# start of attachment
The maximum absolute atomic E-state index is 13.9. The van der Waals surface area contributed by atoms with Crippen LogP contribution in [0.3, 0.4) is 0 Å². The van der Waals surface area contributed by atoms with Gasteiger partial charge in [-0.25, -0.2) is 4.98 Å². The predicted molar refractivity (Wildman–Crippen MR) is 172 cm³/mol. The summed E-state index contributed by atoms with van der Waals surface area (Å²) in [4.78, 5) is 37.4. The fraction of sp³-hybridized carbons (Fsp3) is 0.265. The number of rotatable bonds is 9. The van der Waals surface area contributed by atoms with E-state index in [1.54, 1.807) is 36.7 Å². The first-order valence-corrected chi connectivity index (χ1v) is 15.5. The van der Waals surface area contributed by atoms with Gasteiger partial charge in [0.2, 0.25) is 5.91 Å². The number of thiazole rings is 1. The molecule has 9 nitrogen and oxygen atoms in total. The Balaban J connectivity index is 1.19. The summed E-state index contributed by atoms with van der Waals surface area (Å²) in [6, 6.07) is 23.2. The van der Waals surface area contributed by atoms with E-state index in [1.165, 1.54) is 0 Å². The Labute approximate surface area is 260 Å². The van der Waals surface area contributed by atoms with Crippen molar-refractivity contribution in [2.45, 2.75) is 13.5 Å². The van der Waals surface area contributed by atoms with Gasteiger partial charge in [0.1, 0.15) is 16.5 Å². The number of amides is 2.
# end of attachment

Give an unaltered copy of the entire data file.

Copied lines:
The maximum absolute atomic E-state index is 13.9. The van der Waals surface area contributed by atoms with Crippen LogP contribution in [0.3, 0.4) is 0 Å². The van der Waals surface area contributed by atoms with Gasteiger partial charge in [-0.25, -0.2) is 4.98 Å². The predicted molar refractivity (Wildman–Crippen MR) is 172 cm³/mol. The summed E-state index contributed by atoms with van der Waals surface area (Å²) in [4.78, 5) is 37.4. The fraction of sp³-hybridized carbons (Fsp3) is 0.265. The number of rotatable bonds is 9. The van der Waals surface area contributed by atoms with E-state index in [1.54, 1.807) is 36.7 Å². The first-order valence-corrected chi connectivity index (χ1v) is 15.5. The van der Waals surface area contributed by atoms with Gasteiger partial charge in [0.2, 0.25) is 5.91 Å². The number of thiazole rings is 1. The molecule has 9 nitrogen and oxygen atoms in total. The Balaban J connectivity index is 1.19. The summed E-state index contributed by atoms with van der Waals surface area (Å²) in [6, 6.07) is 23.2. The van der Waals surface area contributed by atoms with E-state index in [1.165, 1.54) is 0 Å². The Labute approximate surface area is 260 Å². The van der Waals surface area contributed by atoms with Crippen molar-refractivity contribution in [2.45, 2.75) is 13.5 Å². The van der Waals surface area contributed by atoms with Gasteiger partial charge in [0.1, 0.15) is 16.5 Å². The number of amides is 2.